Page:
School Books With Malala’s Photo Seized By Pakistan Officials: Local Media

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Pakistan’s private schools’ association had launched a documentary on Nobel laureate Malala Yousufszai for her controversial views on Islam, marriage and her pursuit of the Western agenda.

School Books With Malala's Photo Seized By Pakistan Officials: Local Media

Nobel Prize laureate Malala Yousufszai is known for human rights advocacy. (File)



Islamabad:

Pakistan authorities have confiscated copies of a school textbook in Punjab province for printing the picture of Nobel laureate Malala Yousufszai in the list of important personalities, apparently unhappy with the UK-based activist’s controversial views on Islam.

The youngest Nobel Prize laureate, Malala, who turned 24 on Monday, is known for human rights advocacy, especially the education of women and children in her native Swat Valley in Khyber Pakhtunkhwa province in northwest Pakistan, where the local Tehrik-i-Taliban Pakistan had at times banned girls from attending school.

Pakistan’s private schools’ association on Monday had launched a documentary on Malala for her controversial views on Islam, marriage and her pursuit of the Western agenda.

On the same day, the Punjab Curriculum and Textbook Board (PCTB) confiscated the social studies book for grade 7 published by the Oxford University Press (OUP) for printing the picture of Malala alongside that of military officer Maj Aziz Bhatti, who was killed in the 1965 war with India, in the list of important personalities, the Dawn newspaper reported on Tuesday.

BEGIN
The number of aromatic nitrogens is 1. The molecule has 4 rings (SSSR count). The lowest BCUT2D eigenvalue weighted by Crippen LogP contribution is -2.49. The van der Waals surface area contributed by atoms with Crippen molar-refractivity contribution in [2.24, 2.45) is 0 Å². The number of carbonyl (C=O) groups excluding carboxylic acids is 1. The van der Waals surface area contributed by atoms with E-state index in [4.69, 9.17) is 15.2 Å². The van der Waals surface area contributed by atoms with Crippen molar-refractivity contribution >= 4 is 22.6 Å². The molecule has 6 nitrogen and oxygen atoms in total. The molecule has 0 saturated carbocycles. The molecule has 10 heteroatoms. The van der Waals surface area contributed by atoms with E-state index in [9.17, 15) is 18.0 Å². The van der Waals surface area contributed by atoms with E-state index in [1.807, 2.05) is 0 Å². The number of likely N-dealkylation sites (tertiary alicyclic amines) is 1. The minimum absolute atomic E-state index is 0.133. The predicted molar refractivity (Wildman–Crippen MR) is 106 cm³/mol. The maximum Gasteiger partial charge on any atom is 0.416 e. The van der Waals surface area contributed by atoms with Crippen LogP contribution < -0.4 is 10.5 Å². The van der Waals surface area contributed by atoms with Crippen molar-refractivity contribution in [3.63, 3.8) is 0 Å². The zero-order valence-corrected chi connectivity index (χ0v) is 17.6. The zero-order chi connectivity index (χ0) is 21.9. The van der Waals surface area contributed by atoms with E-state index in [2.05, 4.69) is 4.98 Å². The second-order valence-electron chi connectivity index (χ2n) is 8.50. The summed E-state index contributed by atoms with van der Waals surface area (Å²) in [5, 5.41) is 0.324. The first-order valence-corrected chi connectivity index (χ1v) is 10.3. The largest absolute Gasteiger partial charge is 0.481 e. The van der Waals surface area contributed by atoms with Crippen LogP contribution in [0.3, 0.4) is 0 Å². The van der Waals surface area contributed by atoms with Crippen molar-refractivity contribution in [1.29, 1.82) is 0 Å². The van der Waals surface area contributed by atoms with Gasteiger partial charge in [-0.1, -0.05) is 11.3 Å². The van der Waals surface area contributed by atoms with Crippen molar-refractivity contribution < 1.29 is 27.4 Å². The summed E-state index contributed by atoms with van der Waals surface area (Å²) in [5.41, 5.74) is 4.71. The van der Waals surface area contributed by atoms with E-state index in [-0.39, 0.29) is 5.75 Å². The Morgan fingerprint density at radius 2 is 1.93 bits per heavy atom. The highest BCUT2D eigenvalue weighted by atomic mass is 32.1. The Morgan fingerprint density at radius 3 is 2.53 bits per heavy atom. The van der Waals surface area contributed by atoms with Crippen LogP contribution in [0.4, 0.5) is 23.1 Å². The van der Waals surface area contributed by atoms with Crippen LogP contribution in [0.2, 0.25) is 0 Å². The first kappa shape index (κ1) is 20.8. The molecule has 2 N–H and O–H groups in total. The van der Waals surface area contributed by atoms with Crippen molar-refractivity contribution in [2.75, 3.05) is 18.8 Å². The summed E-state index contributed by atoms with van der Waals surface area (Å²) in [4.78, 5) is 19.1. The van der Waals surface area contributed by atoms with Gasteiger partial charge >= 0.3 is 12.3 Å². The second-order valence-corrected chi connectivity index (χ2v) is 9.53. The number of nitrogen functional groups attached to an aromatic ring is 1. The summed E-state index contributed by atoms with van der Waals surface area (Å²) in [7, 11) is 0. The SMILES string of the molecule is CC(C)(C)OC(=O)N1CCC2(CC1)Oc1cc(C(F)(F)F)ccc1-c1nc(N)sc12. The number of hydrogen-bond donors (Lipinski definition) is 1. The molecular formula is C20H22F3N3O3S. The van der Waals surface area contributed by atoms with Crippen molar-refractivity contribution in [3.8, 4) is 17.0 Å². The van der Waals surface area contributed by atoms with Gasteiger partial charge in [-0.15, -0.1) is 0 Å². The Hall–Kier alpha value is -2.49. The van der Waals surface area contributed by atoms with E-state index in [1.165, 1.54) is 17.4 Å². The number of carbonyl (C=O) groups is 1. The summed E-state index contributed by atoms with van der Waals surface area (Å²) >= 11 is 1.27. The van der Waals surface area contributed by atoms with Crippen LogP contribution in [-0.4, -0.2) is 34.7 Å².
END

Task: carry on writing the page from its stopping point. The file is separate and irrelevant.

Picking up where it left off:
Besides Malala and Bhatti, pictures of some other important personalities were published on page 33 of the book that included Pakistan’s founder Muhammad Ali Jinnah, poet Allama Iqbal, educationist Sir Syed Ahmed Khan, first prime minister Liaqat Ali Khan and legendary philanthropist Abdul Sattar Edhi.

Malala at the age of 17 was the co-recipient of the 2014 Nobel Peace Prize for her struggle against the suppression of children and young people and for the right of all children to education. She shared the prize with Kailash Satyarthi, a children’s rights activist from India.

Quoting sources, the report said the books were already circulated in various educational institutes and the PCTB, police and other agencies were conducting raids on shops to confiscate copies of the book.

On Monday, a team of officials conducted a raid on the OUP office in Mini Market, Gulberg area of Lahore and confiscated the entire stock of the book. They also handed over a letter to the press, stating that the book had not been issued a No-Objection Certificate (NOC).

Quoting a publisher, the report said the book was submitted to the PCTB for a review and to seek an NOC in 2019. The board, after reviewing its contents, did not approve it for publishing.

“The Oxford University Press has published the book despite not being issued the NOC,” the publisher said.

Addressing a press conference at his office in Gulberg in Lahore on Monday, the All-Pakistan Private Schools Federation president Kashif Mirza had said: “Through this documentary film — I am not Malala – we will tell 20 million students in 200,000 private schools across the country about her controversial views on Islam, marriage, pursuing of Western agenda.”

“The idea behind this is we want to expose Malala among the youth as it does not get impressed by her so-called story of struggle for women’s rights,” he said.

Mirza said in her book “I am Malala”, the Nobel Peace winner has written highly controversial content which is contrary to the teachings of Islam, Quranic injunctions, ideology of Islam and Pakistan’s founder Mohammad Ali Jinnah and the Pakistan Army.

(Except for the headline, this story has not been edited by our staff and is published from a syndicated feed.)

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